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What exactly is a Character arc? | Laura Pauling

What exactly is a Character arc?

C is for Character Arc

Several years ago, I attended what was called a master class for writers. A respected and successful author from a nearby community was the teacher. How better to learn – right?

I showed up with my trusty notebook ready to absorb all the writing tips I possibly could. I’m sure I stared at him with my stars in my eyes and a look on my face that said, ‘I want to be like you’.

He opened it up for questions at the end. And I asked about character arc. With my pencil posed to scribble down the magical answer, I waited for his answer.

He couldn’t give me one. Gasp! He was one of those authors that did everything naturally. #whateverIhatethosekindofpeople

So here are my thoughts on character arc:

It’s the growth of a character from a place of emotional instability and flaws – known as internal conflict – to a place of confidence and acceptance of those flaws.

Through his/her actions and paying the consequences – known as external conflict – the character’s beliefs are tested and he/she learns new truths and changes accordingly for an emotional and satisfying end.

Was there a concept when you were starting out that you didn’t quite understand?

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44 Responses to What exactly is a Character arc?

  1. Sheri Larsen April 4, 2011 at 10:17 am #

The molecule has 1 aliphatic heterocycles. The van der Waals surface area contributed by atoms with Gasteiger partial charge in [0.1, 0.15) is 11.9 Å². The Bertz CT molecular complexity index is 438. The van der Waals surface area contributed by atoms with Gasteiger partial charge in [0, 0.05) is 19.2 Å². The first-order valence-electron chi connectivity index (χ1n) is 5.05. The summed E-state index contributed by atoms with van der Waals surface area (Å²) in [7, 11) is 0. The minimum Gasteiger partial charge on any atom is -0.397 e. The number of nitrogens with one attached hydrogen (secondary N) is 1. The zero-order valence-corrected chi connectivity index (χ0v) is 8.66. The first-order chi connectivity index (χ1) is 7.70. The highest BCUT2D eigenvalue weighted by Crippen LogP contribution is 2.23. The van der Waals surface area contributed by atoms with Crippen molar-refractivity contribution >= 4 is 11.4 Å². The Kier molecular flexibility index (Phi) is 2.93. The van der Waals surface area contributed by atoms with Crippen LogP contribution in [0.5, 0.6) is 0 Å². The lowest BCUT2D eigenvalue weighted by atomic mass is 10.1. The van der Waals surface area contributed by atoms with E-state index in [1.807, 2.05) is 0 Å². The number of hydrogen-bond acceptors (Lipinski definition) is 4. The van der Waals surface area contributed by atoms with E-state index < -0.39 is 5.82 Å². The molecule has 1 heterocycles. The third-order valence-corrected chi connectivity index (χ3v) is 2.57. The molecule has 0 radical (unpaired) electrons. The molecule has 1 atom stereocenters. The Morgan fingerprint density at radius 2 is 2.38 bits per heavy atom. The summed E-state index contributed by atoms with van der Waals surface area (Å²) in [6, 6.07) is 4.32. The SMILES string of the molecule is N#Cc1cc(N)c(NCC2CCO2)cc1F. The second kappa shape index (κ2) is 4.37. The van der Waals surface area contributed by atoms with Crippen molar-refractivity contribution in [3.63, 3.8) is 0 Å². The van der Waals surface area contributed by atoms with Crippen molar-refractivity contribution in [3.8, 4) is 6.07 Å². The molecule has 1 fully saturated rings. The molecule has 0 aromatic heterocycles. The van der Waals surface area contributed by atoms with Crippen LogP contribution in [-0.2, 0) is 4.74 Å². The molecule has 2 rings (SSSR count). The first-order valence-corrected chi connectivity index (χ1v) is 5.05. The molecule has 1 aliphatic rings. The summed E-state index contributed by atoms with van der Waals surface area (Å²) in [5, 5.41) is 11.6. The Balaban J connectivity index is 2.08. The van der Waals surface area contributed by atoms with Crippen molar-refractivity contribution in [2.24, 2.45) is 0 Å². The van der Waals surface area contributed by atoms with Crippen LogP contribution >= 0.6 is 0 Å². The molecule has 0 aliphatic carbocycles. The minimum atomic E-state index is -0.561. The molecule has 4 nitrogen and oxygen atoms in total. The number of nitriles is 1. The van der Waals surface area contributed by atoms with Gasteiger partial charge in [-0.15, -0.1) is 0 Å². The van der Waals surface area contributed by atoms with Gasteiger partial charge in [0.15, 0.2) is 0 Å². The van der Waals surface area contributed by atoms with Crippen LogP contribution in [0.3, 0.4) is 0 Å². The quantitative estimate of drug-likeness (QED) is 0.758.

I love mapping out my character’s arc. I usually use three points: beginning, middle, and end. The in between grows gradually, flowing through the experience and scenes of the story.

  2. Terri Tffany April 4, 2011 at 11:16 am #

    This one! Not until a few years ago and I started to really study fiction. When I think back to some of my earlier attempts I cringe!

  3. Angela Felsted April 4, 2011 at 11:26 am #

    I love your A-Z posts. So informative. So to the point. Character Arc, it’s one thing I’m working on now in my present WIP.

  4. Jen Daiker April 4, 2011 at 11:43 am #

    Sadly I had no idea what this was two weeks ago. Then someone explained it to me and now I’m seeing it everywhere! Luckily I was already making what I called the ‘character wall’ that worked the same way. So I just got the name wrong!

    Great C word! I am loving all the creative juices flowing in the air!

    • Laura April 4, 2011 at 11:45 am #

      Sadly, it took me a while to figure this out. And now applying it to my writing is a whole ‘nother story!

  5. Talei Loto April 4, 2011 at 11:51 am #

    Hmm, I’m still working on it! Like my MC, it could be sometime… 😉 #becauseIkeepeditingtheARCkeepschangingsortof

  6. Jackee April 4, 2011 at 12:01 pm #

    How interesting that he couldn’t give you a definition. :o) I think I would have been the same way. But only I don’t do it naturally, character development and internal conflict creation is something I struggle with.

    Thanks for sharing, Laura! Good luck with the A to Z project!

    • Laura April 4, 2011 at 12:05 pm #

      Talei – LoL That can be a problem too. When it keeps changing!

      Jackee – I was surprised to, but probably a lot of published writers – the naturals – do what they do naturally and can’t always explain it. That’s not me. I work for everything.

  7. Meredith April 4, 2011 at 12:12 pm #

    Oh how I hate those “It just comes to me and it’s perfect and I don’t understand it” people. And by hate them, I mean I’m totally jealous of them.

    For the longest time, I could not understand the difference between show and tell. I think it was one of those things that just took time to sink in.

  8. Kris Yankee April 4, 2011 at 12:20 pm #